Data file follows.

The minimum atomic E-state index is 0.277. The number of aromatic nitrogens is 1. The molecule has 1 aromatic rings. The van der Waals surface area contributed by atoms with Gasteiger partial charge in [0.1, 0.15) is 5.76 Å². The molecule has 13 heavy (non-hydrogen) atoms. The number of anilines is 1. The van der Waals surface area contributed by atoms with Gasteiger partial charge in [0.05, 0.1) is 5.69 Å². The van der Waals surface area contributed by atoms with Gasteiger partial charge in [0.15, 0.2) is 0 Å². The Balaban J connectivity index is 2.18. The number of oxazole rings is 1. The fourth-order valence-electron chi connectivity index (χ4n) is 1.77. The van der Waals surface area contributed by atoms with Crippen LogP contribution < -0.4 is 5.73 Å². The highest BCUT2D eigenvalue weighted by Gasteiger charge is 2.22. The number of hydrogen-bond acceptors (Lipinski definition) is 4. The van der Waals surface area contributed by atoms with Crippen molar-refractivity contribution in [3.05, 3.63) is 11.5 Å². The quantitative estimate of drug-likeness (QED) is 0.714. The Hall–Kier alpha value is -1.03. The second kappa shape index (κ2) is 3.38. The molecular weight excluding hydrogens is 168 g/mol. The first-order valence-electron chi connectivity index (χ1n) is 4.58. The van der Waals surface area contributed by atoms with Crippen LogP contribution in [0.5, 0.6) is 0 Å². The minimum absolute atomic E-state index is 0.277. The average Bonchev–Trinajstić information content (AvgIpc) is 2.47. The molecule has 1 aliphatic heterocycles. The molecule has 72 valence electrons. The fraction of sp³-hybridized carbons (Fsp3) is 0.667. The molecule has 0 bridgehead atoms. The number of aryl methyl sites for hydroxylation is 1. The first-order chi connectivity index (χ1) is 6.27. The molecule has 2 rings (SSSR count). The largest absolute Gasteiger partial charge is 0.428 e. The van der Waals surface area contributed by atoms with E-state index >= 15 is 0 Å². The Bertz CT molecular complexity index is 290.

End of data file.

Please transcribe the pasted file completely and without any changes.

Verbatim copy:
The minimum atomic E-state index is 0.277. The number of aromatic nitrogens is 1. The molecule has 1 aromatic rings. The van der Waals surface area contributed by atoms with Gasteiger partial charge in [0.1, 0.15) is 5.76 Å². The molecule has 13 heavy (non-hydrogen) atoms. The number of anilines is 1. The van der Waals surface area contributed by atoms with Gasteiger partial charge in [0.05, 0.1) is 5.69 Å². The van der Waals surface area contributed by atoms with Gasteiger partial charge in [0.15, 0.2) is 0 Å². The Balaban J connectivity index is 2.18. The number of oxazole rings is 1. The fourth-order valence-electron chi connectivity index (χ4n) is 1.77. The van der Waals surface area contributed by atoms with Crippen LogP contribution < -0.4 is 5.73 Å². The highest BCUT2D eigenvalue weighted by Gasteiger charge is 2.22. The number of hydrogen-bond acceptors (Lipinski definition) is 4. The van der Waals surface area contributed by atoms with Crippen molar-refractivity contribution in [3.05, 3.63) is 11.5 Å². The quantitative estimate of drug-likeness (QED) is 0.714. The Hall–Kier alpha value is -1.03. The second kappa shape index (κ2) is 3.38. The molecular weight excluding hydrogens is 168 g/mol. The first-order valence-electron chi connectivity index (χ1n) is 4.58. The van der Waals surface area contributed by atoms with Crippen LogP contribution in [0.5, 0.6) is 0 Å². The minimum absolute atomic E-state index is 0.277. The average Bonchev–Trinajstić information content (AvgIpc) is 2.47. The molecule has 1 aliphatic heterocycles. The molecule has 72 valence electrons. The fraction of sp³-hybridized carbons (Fsp3) is 0.667. The molecule has 0 bridgehead atoms. The number of aryl methyl sites for hydroxylation is 1. The first-order chi connectivity index (χ1) is 6.27. The molecule has 2 rings (SSSR count). The largest absolute Gasteiger partial charge is 0.428 e. The van der Waals surface area contributed by atoms with E-state index >= 15 is 0 Å². The Bertz CT molecular complexity index is 290.